sclerophyll

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scle·ro·phyll

 (sklîr′ō-fĭl′)
n.
A plant having hard leaves stiffened by woody tissue, with a relatively short distance between leaf nodes. Sclerophylls are generally found in warm dry climates or in phosphorus-poor soils and include many species of eucalyptus and evergreen oak.

scle·roph′yl·lous (sklə-rŏf′ə-ləs) adj.
American Heritage® Dictionary of the English Language, Fifth Edition. Copyright © 2016 by Houghton Mifflin Harcourt Publishing Company. Published by Houghton Mifflin Harcourt Publishing Company. All rights reserved.

sclerophyll

(ˈsklɛrəʊˌfɪl)
n
(Plants) a woody plant with small leathery evergreen leaves that is the dominant plant form in certain hot dry areas, esp the Mediterranean region
[C20: from Greek sklēros hard + phullon a leaf]
sclerophyllous adj
Collins English Dictionary – Complete and Unabridged, 12th Edition 2014 © HarperCollins Publishers 1991, 1994, 1998, 2000, 2003, 2006, 2007, 2009, 2011, 2014
References in periodicals archive ?
For instance, leaves of higher plants are sclerophyllic and thicker in response to nutrient limitations, moss genera such as Sphagnum can accumulate nutrients by cation exchange mechanisms (Clymo, Hayward 1982) and some specialised plant species feed on parasitism (e.g.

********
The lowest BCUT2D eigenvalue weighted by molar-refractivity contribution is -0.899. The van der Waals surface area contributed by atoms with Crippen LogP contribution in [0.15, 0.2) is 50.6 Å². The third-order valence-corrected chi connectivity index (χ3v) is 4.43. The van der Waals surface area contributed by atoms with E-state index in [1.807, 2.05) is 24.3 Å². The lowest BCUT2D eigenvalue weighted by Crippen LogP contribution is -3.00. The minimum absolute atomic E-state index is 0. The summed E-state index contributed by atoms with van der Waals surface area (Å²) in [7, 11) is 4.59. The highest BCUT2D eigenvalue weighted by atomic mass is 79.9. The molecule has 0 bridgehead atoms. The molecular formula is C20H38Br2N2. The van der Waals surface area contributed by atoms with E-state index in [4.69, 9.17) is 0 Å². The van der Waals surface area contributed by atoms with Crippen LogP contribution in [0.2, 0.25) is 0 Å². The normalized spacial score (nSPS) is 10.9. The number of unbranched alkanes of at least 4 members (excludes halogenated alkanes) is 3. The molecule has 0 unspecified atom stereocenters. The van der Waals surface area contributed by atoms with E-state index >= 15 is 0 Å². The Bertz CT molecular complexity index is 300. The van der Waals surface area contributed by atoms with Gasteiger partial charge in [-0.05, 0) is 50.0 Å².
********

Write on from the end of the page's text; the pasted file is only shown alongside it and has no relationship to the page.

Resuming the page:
Semi-deciduous, thick blades, well-cutinized epidermises, numerous small leaves, sclerophyllic leaves, hypostomatry, sunken stomata, thickened epidermal cell walls, and abundant abaxial and adaxial trichomes are characteristics of blackbrush plants, as well as typical woody xerophytic and sclerophyllous plants.
Close to limestone cliffs, the laurel vegetation makes catenal contact with Rhamno alaterni-Eu phorbio dendroidis euphorbietoso bivonae sigmetosum, located along xeric rocky outcrops, and represented by sclerophyllic and summer deciduous vegetation with Olea europaea var.